The switchover to sound proved to be extremely expensive for a number of minor production companies which had to close down their schedules. Only those companies which could afford the larger investments were able to cope with the switchover. Hence the smaller producers made way for the more stable and prosperous studio system. For nearly a decade and a half, the studio was the superstar, and the actors, technicians, directors mere salaried employees.
In spite of volatile temperaments, fragile egos, and artistic moods, the studio system was for a whole fifteen years the only way to make films in India. The reasons for this are not hard to find. In spite of differing attitudes, the entire studio staff worked as one family, sharing work and responsibilities. In return, the studio provided them with much-needed security in a highly unpredictable profession. Because the stars and technicians were on the regular staff, films could be made with greater sincerity and at a stretch. Studio bosses, most of them culturally conscious intellectuals and truly in love with the film medium, were prepared to back a couple of experimental prestige productions.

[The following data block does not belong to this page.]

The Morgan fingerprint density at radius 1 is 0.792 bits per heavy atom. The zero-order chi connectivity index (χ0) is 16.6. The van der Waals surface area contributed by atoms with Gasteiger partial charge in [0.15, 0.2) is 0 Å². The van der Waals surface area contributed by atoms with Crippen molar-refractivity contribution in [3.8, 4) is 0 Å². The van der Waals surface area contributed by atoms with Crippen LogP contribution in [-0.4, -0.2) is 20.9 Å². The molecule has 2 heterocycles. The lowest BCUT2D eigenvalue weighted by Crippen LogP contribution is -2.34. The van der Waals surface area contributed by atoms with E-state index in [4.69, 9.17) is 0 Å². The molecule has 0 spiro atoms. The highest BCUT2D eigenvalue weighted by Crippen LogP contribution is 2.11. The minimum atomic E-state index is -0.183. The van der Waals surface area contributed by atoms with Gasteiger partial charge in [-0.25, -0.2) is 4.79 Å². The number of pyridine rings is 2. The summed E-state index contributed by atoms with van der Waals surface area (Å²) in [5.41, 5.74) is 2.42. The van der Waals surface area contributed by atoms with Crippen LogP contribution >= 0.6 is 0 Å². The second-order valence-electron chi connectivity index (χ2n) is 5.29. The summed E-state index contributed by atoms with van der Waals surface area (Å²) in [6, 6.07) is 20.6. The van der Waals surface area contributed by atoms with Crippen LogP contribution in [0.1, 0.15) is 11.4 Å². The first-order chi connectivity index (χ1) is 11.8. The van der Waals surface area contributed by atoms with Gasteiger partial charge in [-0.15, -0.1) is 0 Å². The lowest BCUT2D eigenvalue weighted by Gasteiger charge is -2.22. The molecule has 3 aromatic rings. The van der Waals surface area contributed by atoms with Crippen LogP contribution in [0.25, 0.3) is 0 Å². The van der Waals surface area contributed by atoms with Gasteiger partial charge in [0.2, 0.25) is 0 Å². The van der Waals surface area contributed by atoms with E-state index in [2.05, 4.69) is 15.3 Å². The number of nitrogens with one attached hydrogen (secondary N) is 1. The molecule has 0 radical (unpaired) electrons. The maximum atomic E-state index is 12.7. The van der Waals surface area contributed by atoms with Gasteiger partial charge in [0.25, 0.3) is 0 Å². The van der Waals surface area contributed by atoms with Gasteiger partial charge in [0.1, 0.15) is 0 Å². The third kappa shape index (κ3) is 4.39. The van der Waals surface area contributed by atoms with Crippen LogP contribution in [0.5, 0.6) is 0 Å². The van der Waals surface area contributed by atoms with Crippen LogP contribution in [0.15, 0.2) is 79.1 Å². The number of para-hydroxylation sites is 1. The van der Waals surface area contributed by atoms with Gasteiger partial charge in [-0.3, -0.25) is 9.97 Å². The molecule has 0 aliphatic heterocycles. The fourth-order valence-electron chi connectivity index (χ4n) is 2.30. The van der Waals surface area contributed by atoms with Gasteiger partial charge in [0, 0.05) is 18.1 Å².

Even the so-called entertainers were made with care and genuine love. Over and above all this, the central idea was to make good films and not enormous profits.
Consequently, these studios attracted the best talent available in the country. If Bombay Talkies could boast of stars like Ashok Kumar, Devika Rani, and Leela Chitnis, Prabhat had Shanta Apte, Durga Khote, Keshavrao, and Gajanan Jagirdar, and the New Theatres had K.L. Saigal, Pankaj Mullick, K.C. Det, and Kanan Devi. If Bombay Talkies had directors like Himanshu Rai and Franz Osten, Prabhat could claim V. Shantaram, K. Narayan Kale, Damle and Fatehlal, and New Theatres had the trinity of P.C. Barua, Debki Bose, and Nitin Bose. Indian filmgoers went to see a Prabhat film or a Bombay Talkies film or a New Theatres film. Who had directed the film or acted in it was of peripheral interest to them.
The fame of the three studios was not restricted to India alone. If Himanshu Rai has impressed Europe with his three co-productions, the other two companies had their own successes: New Theatres’ Seeta was shown at the Venice Film Festival in 1934, and Prabhat’s Sant Tukaram won an award at the same festival in 1937.
Devika Rani and Himanshu Rai in Bombay Talkies’ Karma (1933), an Anglo-Indian co-production, made in English and very well received in London. Himanshu Rai and his wife Devika Rani returned with a print of Karma from England to found Bombay Talkies later in 1933.